Physicians and medical boards may have to reconsider decades of cardiogenic shock treatment after the highly anticipated IABP-Shock study found no significant benefit in using intra-aortic balloon pump therapy in heart attack patients.
Intra-aortic balloons are among the earliest medical devices, 1st introduced in 1968, and treatment with the device inserted in the aorta is currently the "most widely used mechanical support device in cardiogenic shock," according to a report released from the 2012 European Society of Cardiology Congress in Munich, Germany.
Despite wide use and clinical acceptance, the procedure failed to produce only minimal clinical benefit in the largest trial ever performed in cardiogenic shock, the 600-patient IABP-Shock study.
Researchers looked at 30-day mortality rates in patients who received IABP therapy and compared outcomes to a group of patients who received standard care alone.
"The IABP showed no improvement in blood pressure, no reduction in treatment time in the intensive care unit, no decrease in the duration or dose of drugs prescribed, and no improvement in organ perfusion," according to the ESC report. "On the other hand, the trial results showed that the IABP did not induce complications, and was shown to be a safe device."
Trial sponsor Maquet Cardiovascular tried to look on the brighter side of the study results. The study did find a mild 30-day benefit among IABP patients, even though it did not meet the 12% improvement mark researchers were aiming for, the company noted in a press release.
"The results of the SHOCK II trial demonstrated unparalleled safety with IABC therapy in this patient population, and I believe it would be premature, without further exploration of the data, to determine which patients are best served with IABC therapy," Beth Israel Medical Center cardiology chief Dr. Marc Cohen said in Maquet’s press release. "Previous clinical trials in other patient populations, including those undergoing high-risk percutaneous coronary intervention [PCI], have shown that the benefits of IABC therapy can be seen beyond 30 days. It is important that we wait and assess the six-month and 12-month mortality data from IABP-SHOCK II before making definitive conclusions about the use of IABC therapy in cardiogenic shock patients."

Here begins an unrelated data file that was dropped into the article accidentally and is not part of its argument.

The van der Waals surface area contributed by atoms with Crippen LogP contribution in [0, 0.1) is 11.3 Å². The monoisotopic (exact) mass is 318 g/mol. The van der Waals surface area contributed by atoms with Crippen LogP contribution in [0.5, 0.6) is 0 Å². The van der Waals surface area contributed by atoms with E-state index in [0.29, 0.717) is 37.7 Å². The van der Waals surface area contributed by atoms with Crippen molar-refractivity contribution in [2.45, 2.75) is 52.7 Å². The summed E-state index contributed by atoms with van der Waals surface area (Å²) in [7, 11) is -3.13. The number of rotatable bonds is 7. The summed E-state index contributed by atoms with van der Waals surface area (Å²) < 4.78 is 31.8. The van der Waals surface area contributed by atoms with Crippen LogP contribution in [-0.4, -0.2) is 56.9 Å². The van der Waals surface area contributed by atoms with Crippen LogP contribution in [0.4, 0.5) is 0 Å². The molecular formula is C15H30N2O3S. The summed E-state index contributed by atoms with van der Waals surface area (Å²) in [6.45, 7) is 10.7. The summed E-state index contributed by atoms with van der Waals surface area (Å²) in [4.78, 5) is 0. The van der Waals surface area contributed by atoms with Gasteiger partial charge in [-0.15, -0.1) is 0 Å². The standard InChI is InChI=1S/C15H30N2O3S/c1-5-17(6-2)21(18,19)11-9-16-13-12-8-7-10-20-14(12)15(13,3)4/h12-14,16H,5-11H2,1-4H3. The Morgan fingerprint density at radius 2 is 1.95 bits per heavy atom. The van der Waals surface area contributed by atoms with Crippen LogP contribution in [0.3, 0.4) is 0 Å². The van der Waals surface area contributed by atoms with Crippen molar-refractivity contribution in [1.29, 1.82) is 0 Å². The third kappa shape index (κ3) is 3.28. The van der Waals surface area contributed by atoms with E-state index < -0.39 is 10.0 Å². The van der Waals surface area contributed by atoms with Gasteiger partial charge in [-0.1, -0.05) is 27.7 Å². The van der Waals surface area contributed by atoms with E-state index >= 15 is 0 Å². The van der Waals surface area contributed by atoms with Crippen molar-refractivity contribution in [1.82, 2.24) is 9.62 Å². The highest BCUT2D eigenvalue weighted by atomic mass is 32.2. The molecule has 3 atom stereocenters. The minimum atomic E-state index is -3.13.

Although the trial didn’t achieve a statistically significant difference in 30-day mortality between the IABP and control arms, a difference was beginning to emerge at the 20-30 day mark, Maquet noted. After 30 days the mortality rate in the IABP arm was 39.7%, compared with 41.3% in the control group.
Despite Maquet’s perspective that the results aren’t substantial enough to change clinical practice, some ESC attendees predicted that the reaction to the Shock study could be pervasive.
"I think the importance of this trial … is incredible," University of Pennsylvania cardiovascular medicine associate chief Dr. Mariell Jessup told Medpage Today during the conference. "I think this has the potential for changing guidelines and changing clinical practice."
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